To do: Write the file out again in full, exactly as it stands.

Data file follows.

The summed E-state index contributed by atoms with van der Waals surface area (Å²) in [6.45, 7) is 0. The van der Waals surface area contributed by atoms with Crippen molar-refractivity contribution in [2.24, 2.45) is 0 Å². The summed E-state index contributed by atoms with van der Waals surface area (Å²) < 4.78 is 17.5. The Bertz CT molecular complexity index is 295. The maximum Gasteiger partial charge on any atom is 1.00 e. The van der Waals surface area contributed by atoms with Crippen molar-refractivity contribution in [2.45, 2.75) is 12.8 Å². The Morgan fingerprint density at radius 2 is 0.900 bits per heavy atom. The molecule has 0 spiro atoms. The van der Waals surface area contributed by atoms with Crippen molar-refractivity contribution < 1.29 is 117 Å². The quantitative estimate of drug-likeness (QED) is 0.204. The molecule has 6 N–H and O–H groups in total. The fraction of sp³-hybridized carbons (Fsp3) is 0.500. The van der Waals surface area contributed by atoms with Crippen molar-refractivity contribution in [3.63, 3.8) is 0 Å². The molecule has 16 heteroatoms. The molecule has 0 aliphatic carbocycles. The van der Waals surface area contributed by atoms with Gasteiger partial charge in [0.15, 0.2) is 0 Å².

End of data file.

The summed E-state index contributed by atoms with van der Waals surface area (Å²) in [6.45, 7) is 0. The van der Waals surface area contributed by atoms with Crippen molar-refractivity contribution in [2.24, 2.45) is 0 Å². The summed E-state index contributed by atoms with van der Waals surface area (Å²) < 4.78 is 17.5. The Bertz CT molecular complexity index is 295. The maximum Gasteiger partial charge on any atom is 1.00 e. The van der Waals surface area contributed by atoms with Crippen molar-refractivity contribution in [2.45, 2.75) is 12.8 Å². The Morgan fingerprint density at radius 2 is 0.900 bits per heavy atom. The molecule has 0 spiro atoms. The van der Waals surface area contributed by atoms with Crippen molar-refractivity contribution < 1.29 is 117 Å². The quantitative estimate of drug-likeness (QED) is 0.204. The molecule has 6 N–H and O–H groups in total. The fraction of sp³-hybridized carbons (Fsp3) is 0.500. The van der Waals surface area contributed by atoms with Crippen molar-refractivity contribution in [3.63, 3.8) is 0 Å². The molecule has 16 heteroatoms. The molecule has 0 aliphatic carbocycles. The van der Waals surface area contributed by atoms with Gasteiger partial charge in [0.15, 0.2) is 0 Å².